A sign in Japan. Part of the path to literacy.
March 16, 2008
The process of becoming literate, of reading and understanding language, amazes me. Thinking about it actually occupies my mind a lot when I’m driving in the car with time to contemplate the mysteries of life. I’ve been learning Japanese, living Japanese, talking with Japanese people for close to two years now. Looking back, I can so clearly see this process of learning — these stages of awareness. I can’t exactly give a name to each stage, but I am sure that learning language is a process that winds around in a spiral where one level builds upon the next in an ever-continuing curve of learning. You can’t simply complete one step to get to the next. You have to sort of weave your way along the path as you get closer and closer to your goal of becoming culturally aware in a culture that is not your own.
One reason this may be so profound an experience for me is that I also have a child who is becoming literate in her first language just at the time that I am trying to become literate in my second. Some things have become so clear to me. For example, the extreme importance of speaking a language fluently as a precursor to learning to read it or write it. Speaking the language gives you a certifiable advantage when you’re trying to link the letters to familiar meaning. Even though, in my case, I’m learning to speak at the same time as I learn to read and write, I can see clearly that it is ever so much easier to read a word that I have already added to my conversational repertoire. Those words that I “know” well enough to speak them in conversation seem to jump off the page when I read — now I’m even noticing my progression to being able to recognize a grouping of letters as a whole word rather than as a string of random letters. When I see ください or いらしゃいませ or おねがいします, I can actually read the word before I finish thinking about each of the letters, just as a new reader begins to recognize sight words.
I also started my learning with a phonetic approach by sounding out each letter sound and trying to put the sounds together into some meaningful word that I could grasp. Most of the time, though, I would find myself sounding out a word and have no idea of it’s meaning. One thing that makes Japanese so easy to read is that each letter has one specific sound. There are a few ways to combine certain letters to make unique sounds, but these sounds are still the same every time. The harder part, on the other hand, is that Japanese sentences don’t have spaces between each word as in English, so you can string together a row of dozens of letters and you are supposed to know intuitively where each word begins and ends. I don’t.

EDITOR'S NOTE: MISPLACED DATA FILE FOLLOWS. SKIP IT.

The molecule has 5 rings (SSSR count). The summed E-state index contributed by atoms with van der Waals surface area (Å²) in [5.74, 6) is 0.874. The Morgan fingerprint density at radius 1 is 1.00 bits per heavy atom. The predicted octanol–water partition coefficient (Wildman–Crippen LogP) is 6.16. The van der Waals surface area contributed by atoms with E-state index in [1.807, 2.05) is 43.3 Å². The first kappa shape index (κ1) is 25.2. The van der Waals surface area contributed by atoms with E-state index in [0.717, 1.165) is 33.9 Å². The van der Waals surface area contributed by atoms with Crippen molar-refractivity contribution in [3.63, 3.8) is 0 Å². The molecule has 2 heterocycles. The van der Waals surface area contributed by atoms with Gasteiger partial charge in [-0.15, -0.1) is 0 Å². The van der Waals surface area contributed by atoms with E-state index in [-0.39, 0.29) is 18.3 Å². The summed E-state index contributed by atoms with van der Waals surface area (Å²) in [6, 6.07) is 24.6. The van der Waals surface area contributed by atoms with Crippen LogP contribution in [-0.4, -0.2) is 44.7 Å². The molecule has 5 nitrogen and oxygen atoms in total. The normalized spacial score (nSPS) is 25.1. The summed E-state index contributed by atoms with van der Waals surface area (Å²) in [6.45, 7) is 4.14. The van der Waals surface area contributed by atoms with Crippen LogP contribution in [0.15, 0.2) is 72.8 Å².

I’ve often tried to put myself in the shoes of my Japanese teacher and wondered if she is as bored listening to me sound out words as I am when my daughter does it. Not to say that I don’t really love seeing my little one learn to read. I honestly do, and it brings me such joy to see the world of language open up to her, but you know when you see the word, “hug” you just want to say, “That’s ‘hug!’” Hearing the phonetic sounding out of “huh-uh-guh” through the reading of an entire story can be a bit tiresome. So, that’s why I wonder if Toshiko-san might feel the same way as I stammer slowly, letter-by-letter though the 2nd grade Japanese Reader we are using right now – “Gah-mah-ku-n-no-oh-tey-gah-mee”- or “Mr. Toad’s Letter.”
My desire to become fluent in Japanese is so strong. I don’t really know why I want this so badly. It’s not like I’ve dreamed of coming to Japan for my whole life. In fact, I never even considered the possibility of visiting Japan until we actually did so. I don’t plan to live here for many more years. All my favorite Japanese friends speak English. My American friends here think I’m a bit of an oddball for spending so much time trying to learn, however, we all admire it when someone does come close to mastering the language. I also can’t imagine that I will have much of an opportunity to use it after we leave Japan. And yet, I’m compelled to add as much to my understanding as I can possibly absorb. It comes so slowly, too, and that is frustrating.
Ever the self-examiner, I try to understand the “why” behind my compulsion. I think it might be because with every little nuance I discover, with ever new word or thought or idea I add to my knowledge base, it makes me feel alive in this life that I have — as though to reinforce the fact that I AM STILL living and I’m not wasting this time that’s been granted to me to live. Time that deceptively feels like it crawls along at a snail’s pace, but in reality it flies by like the wind before we even realize it has gone.
[These signs and messages below, from Japan, become part of our cumulative knowledge of print awareness as we strive to become literate.]